Monitoring of Sea Turtle & Marine Mammal Strandings

Although only green and hawksbill turtles are known to nest in Tanzania, leatherback, loggerhead and olive ridley turtles forage in Tanzanian waters. Tanzania is also home to several species of dolphin and east Africa’s most endangered marine mammal, the dugong. Sadly, all of these species are at risk from entanglement in fishing nets and many are deliberately slaughtered for their meat. Their remains are frequently found stranded on Tanzania’s beaches.

Conservation Officers collect data on sea turtle and marine mammal strandings to identify areas of high risk from fisheries interactions and illegal slaughter. Morphometric data is collected from each specimen including width and length, sex and distinguishing marks (eg tags). If possible, a tissue sample is taken for genetic analysis.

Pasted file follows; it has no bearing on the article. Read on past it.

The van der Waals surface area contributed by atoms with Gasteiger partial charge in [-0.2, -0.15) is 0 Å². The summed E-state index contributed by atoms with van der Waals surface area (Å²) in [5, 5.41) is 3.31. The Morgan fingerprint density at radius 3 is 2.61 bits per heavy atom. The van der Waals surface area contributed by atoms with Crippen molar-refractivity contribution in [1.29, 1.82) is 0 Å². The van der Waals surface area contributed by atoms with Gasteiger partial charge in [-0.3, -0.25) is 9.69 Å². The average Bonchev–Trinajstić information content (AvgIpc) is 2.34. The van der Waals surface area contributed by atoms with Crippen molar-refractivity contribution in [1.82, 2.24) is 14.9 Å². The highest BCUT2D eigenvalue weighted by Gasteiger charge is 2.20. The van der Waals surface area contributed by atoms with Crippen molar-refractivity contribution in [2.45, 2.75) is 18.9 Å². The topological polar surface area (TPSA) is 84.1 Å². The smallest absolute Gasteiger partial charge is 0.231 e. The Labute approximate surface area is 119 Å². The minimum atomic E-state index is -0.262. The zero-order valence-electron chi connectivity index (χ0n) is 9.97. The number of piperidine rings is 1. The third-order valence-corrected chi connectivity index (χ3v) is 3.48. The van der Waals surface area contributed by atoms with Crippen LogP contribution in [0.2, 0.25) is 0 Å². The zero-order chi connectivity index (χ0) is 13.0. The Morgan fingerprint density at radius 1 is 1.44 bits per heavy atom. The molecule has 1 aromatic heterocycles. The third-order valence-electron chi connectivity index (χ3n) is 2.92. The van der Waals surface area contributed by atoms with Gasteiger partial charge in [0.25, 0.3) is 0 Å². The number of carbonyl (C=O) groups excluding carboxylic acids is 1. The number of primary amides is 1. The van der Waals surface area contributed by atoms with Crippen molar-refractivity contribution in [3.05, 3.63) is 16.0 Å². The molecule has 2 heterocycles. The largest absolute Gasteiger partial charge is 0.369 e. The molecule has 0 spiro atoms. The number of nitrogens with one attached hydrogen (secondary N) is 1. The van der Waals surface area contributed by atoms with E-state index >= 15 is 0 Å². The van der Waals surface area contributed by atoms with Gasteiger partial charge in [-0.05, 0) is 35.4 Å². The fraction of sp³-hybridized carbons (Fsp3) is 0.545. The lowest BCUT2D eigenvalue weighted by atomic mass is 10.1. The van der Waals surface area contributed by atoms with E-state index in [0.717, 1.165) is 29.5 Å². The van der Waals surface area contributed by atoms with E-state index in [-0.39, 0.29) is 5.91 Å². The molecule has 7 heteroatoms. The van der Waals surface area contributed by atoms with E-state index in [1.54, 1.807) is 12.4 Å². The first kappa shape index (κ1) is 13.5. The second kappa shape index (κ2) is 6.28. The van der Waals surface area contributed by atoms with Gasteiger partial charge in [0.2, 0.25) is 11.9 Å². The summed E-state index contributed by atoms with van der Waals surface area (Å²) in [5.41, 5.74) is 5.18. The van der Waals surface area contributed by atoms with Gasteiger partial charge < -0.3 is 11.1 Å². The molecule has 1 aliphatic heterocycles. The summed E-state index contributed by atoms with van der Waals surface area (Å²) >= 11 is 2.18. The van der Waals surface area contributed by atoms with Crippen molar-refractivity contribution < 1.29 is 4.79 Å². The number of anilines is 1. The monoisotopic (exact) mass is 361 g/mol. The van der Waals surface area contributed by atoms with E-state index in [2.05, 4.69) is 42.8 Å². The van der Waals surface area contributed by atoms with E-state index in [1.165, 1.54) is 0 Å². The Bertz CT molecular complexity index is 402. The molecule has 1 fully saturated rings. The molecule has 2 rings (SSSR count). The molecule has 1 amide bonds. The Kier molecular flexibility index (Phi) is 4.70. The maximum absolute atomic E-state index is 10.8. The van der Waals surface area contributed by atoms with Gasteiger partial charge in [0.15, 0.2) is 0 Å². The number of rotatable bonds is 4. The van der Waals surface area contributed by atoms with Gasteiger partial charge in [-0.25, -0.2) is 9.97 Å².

Green turtles strandings are the most commonly recorded in Tanzania but hawksbill, olive ridley and loggerhead strandings have also been observed.  Leatherback strandings are less common with only five records in the past seven years.  The majority of sea turtle strandings in Tanzania are juveniles with curved carapace lengths (CCL’s) measuring well below those expected at sexual maturity.  This suggests that Tanzanian waters are important foraging grounds for juvenile sea turtles but pose a significant threat to their survival.


Did you know?

Every whale shark has an individual pattern of spots, a bit like a human fingerprint!


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South Beach
Mafia Island